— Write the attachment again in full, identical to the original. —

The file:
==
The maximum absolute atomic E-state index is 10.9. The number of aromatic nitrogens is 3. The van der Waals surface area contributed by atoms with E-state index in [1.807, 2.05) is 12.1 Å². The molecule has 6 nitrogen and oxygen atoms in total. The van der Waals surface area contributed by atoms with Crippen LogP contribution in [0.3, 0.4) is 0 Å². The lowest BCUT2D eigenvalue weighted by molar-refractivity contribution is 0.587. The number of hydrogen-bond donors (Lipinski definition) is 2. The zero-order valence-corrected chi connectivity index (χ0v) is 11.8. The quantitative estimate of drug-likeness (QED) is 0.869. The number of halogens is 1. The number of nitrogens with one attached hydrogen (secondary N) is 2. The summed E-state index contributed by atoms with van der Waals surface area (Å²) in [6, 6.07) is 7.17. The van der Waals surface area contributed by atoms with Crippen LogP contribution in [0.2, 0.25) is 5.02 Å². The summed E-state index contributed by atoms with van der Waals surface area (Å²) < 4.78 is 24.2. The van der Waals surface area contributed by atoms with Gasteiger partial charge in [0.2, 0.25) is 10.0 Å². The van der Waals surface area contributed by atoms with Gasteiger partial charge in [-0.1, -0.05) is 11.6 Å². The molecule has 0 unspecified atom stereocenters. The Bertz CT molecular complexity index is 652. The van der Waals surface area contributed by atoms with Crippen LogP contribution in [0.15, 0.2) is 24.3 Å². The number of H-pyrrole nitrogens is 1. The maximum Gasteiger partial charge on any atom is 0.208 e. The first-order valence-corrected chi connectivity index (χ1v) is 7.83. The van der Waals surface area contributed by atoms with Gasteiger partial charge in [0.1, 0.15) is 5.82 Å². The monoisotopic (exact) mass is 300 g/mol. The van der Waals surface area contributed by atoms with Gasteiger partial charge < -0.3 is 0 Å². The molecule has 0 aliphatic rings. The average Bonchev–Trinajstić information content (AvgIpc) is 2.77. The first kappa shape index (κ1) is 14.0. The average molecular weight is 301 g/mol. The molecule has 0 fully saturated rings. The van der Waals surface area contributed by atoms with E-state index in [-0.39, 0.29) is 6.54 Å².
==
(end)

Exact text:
The maximum absolute atomic E-state index is 10.9. The number of aromatic nitrogens is 3. The van der Waals surface area contributed by atoms with E-state index in [1.807, 2.05) is 12.1 Å². The molecule has 6 nitrogen and oxygen atoms in total. The van der Waals surface area contributed by atoms with Crippen LogP contribution in [0.3, 0.4) is 0 Å². The lowest BCUT2D eigenvalue weighted by molar-refractivity contribution is 0.587. The number of hydrogen-bond donors (Lipinski definition) is 2. The zero-order valence-corrected chi connectivity index (χ0v) is 11.8. The quantitative estimate of drug-likeness (QED) is 0.869. The number of halogens is 1. The number of nitrogens with one attached hydrogen (secondary N) is 2. The summed E-state index contributed by atoms with van der Waals surface area (Å²) in [6, 6.07) is 7.17. The van der Waals surface area contributed by atoms with Crippen LogP contribution in [0.2, 0.25) is 5.02 Å². The summed E-state index contributed by atoms with van der Waals surface area (Å²) < 4.78 is 24.2. The van der Waals surface area contributed by atoms with Gasteiger partial charge in [0.2, 0.25) is 10.0 Å². The van der Waals surface area contributed by atoms with Gasteiger partial charge in [-0.1, -0.05) is 11.6 Å². The molecule has 0 unspecified atom stereocenters. The Bertz CT molecular complexity index is 652. The van der Waals surface area contributed by atoms with Crippen LogP contribution in [0.15, 0.2) is 24.3 Å². The number of H-pyrrole nitrogens is 1. The maximum Gasteiger partial charge on any atom is 0.208 e. The first-order valence-corrected chi connectivity index (χ1v) is 7.83. The van der Waals surface area contributed by atoms with Gasteiger partial charge in [0.1, 0.15) is 5.82 Å². The monoisotopic (exact) mass is 300 g/mol. The van der Waals surface area contributed by atoms with Gasteiger partial charge < -0.3 is 0 Å². The molecule has 0 aliphatic rings. The average Bonchev–Trinajstić information content (AvgIpc) is 2.77. The first kappa shape index (κ1) is 14.0. The average molecular weight is 301 g/mol. The molecule has 0 fully saturated rings. The van der Waals surface area contributed by atoms with E-state index in [-0.39, 0.29) is 6.54 Å².